But all thoughts of reactions and the periodic table will leave his mind Tuesday night, when he takes the Salute to Youth stage to perform the first movement of Tchaikovsky’s concerto — a piece he hopes the audience will come to love as much as he does.
‘This is going to be really special’
Compared to her peers, Natalie Boberg's introduction to Salute to Youth came much later because she grew up in California. But making the cut puts her dream of being a professional musician in the realm of possibility.
The 18-year-old violinist was in the car with her mother on a long drive from Salt Lake City to Aspen, Colorado, when she heard the good news.
“My mom started crying a little bit and then I did too,” she recalled. “It was such a surreal moment.”
The violinist had reason to cry as she’s sacrificed a lot to get to this point. Originally from Los Angeles, Boberg is finishing her senior year of high school online while she lives in Salt Lake City with a host family and studies with violinist Eugene Watanabe at the Gifted Music School.
“I spend more time (in Utah) than I do with my family,” she said.
Although it’s hard to be away from her family — especially her 7-year-old sister — Boberg is grateful for the opportunity to expand her music education in Utah, most recently through Salute to Youth.
“It’s my first professional engagement with a professional symphony,” she said. “I’ve played with orchestras before, but I think this is going to be really special.”
Her family is coming out for the big occasion and Boberg is thrilled because there’s something else that makes her upcoming performance so remarkable: She’s composed her own solo.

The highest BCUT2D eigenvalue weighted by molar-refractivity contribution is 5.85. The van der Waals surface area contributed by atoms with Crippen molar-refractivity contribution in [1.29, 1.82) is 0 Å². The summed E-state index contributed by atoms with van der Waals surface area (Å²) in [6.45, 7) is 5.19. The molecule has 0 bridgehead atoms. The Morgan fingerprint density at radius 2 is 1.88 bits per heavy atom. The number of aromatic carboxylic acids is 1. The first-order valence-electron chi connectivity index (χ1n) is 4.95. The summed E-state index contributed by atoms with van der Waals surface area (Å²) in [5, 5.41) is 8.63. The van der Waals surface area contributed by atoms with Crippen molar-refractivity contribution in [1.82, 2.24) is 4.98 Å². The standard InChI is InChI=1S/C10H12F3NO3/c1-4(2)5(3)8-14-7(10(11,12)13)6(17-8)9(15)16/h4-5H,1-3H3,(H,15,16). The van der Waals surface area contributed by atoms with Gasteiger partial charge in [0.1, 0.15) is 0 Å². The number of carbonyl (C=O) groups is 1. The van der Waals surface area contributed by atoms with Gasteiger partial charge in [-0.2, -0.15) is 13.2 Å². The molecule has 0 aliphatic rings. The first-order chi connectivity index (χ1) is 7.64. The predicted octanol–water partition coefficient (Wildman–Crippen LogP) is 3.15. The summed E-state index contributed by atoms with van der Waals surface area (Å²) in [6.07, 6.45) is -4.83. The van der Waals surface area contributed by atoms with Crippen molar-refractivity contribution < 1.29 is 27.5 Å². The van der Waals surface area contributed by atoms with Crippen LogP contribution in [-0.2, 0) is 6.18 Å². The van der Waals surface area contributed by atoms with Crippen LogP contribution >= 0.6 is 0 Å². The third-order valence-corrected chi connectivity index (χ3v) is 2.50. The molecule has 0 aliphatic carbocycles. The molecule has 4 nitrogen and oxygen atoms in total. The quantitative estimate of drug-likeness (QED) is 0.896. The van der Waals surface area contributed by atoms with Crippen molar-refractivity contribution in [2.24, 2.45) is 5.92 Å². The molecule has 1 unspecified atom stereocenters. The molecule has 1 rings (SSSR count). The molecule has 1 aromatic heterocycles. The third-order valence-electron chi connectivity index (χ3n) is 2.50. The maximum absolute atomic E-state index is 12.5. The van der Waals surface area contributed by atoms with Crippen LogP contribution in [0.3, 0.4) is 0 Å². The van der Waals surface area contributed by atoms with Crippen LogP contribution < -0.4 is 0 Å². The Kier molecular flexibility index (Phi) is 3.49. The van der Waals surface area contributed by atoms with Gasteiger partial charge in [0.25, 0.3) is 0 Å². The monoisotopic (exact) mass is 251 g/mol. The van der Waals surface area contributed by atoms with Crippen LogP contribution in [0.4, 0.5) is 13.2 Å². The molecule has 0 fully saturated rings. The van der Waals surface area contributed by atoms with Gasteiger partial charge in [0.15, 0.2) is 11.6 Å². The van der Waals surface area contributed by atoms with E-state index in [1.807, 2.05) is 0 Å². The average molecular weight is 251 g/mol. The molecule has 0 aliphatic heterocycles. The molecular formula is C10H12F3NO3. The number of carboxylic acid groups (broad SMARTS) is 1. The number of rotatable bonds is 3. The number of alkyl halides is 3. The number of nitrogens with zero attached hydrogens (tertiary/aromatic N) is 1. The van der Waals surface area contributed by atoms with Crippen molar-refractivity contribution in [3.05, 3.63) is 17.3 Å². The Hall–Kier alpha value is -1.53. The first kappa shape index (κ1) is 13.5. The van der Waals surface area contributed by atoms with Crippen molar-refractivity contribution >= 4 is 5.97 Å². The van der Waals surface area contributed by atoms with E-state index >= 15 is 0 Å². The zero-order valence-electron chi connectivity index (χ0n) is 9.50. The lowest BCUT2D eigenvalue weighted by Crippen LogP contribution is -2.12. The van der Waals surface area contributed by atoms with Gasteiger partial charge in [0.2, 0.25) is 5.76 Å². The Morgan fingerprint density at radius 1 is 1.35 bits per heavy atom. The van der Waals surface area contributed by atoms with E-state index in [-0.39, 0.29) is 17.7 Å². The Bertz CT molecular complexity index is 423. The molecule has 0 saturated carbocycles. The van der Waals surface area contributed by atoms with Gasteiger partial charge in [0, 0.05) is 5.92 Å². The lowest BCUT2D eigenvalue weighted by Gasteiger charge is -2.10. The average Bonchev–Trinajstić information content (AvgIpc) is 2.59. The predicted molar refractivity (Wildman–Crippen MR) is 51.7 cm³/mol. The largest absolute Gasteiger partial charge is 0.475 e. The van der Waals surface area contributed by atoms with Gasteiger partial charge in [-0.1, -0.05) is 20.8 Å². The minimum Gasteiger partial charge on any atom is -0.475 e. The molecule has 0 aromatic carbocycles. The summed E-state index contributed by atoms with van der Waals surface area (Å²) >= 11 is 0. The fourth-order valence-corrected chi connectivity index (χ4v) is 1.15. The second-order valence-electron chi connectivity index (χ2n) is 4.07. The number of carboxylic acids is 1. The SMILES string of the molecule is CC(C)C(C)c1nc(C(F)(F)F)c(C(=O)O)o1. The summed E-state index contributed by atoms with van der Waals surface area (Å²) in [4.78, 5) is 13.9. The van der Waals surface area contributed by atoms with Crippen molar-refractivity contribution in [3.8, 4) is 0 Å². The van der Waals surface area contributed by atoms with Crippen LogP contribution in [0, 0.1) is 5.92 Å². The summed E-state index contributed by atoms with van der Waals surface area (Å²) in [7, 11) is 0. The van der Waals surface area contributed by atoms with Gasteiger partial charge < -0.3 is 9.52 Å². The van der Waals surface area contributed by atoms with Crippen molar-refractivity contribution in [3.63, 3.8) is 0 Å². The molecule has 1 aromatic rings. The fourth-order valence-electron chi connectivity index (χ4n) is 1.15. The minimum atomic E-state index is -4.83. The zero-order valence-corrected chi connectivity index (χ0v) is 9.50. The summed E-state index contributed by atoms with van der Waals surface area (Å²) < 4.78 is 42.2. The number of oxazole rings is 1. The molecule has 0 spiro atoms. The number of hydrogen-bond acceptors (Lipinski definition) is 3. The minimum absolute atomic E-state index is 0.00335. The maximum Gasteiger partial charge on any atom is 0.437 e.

Performing alongside friend and fellow violinist Adrian Wu, Boberg will play Mark O’Connor’s Double Violin Concerto. This selection separates the duo from the other Salute to Youth performers for a couple of reasons: First, the composer is still alive. In fact, Boberg emailed O’Connor directly for the orchestral score. Second, there’s a fiery dueling banjos-esque cadenza — albeit for violins — in the middle of the concerto.
While her partner’s part in this battle of strings was written out, Boberg’s was not.
“Everytime Mark O’Connor performs it, he improvises his cadenza, so he’s never written one down for the first violin,” Boberg explained. “I’m an OK improviser, but I wouldn’t want to improvise with the Utah Symphony.”
So the violinist took her first big stab at composing, drawing inspiration from O’Connor’s improvisations to create a cadenza she hopes will wow the audience. And while there’s always a possibility of going off script Tuesday night, Boberg suspects she’ll play it safe.
“There’s little things that could change here and there, but for the most part, I think I’ll stick to what I wrote,” she said.
'A story about artistic accomplishment'
Tuesday night will mark all three musicians' first time taking part in the Salute to Youth concert. The stories of Sun, Zhao and Boberg provide just a snapshot of all the hard work and sacrifice that goes into preparing for the prestigious event. And according to Doug Wilks, editor of the Deseret News, it's these efforts that make the Deseret News pleased to continue sponsoring the yearly tradition, which is now closing in on 60 years.
“The Salute to Youth is consistent with our efforts to provide perspective, insight and analysis about the news that affects Utah’s families," Wilks said. "The story unfolding at Salute to Youth is the best kind of news — a story about artistic accomplishment made possible by patient parents, dedicated teachers and disciplined students who have worked remarkably hard to enhance their talents."
If you go …
What: 59th annual Salute to Youth concert
When: Tuesday, Sept. 11, 7 p.m.
Where: Abravanel Hall, 123 W. South Temple
How much: $12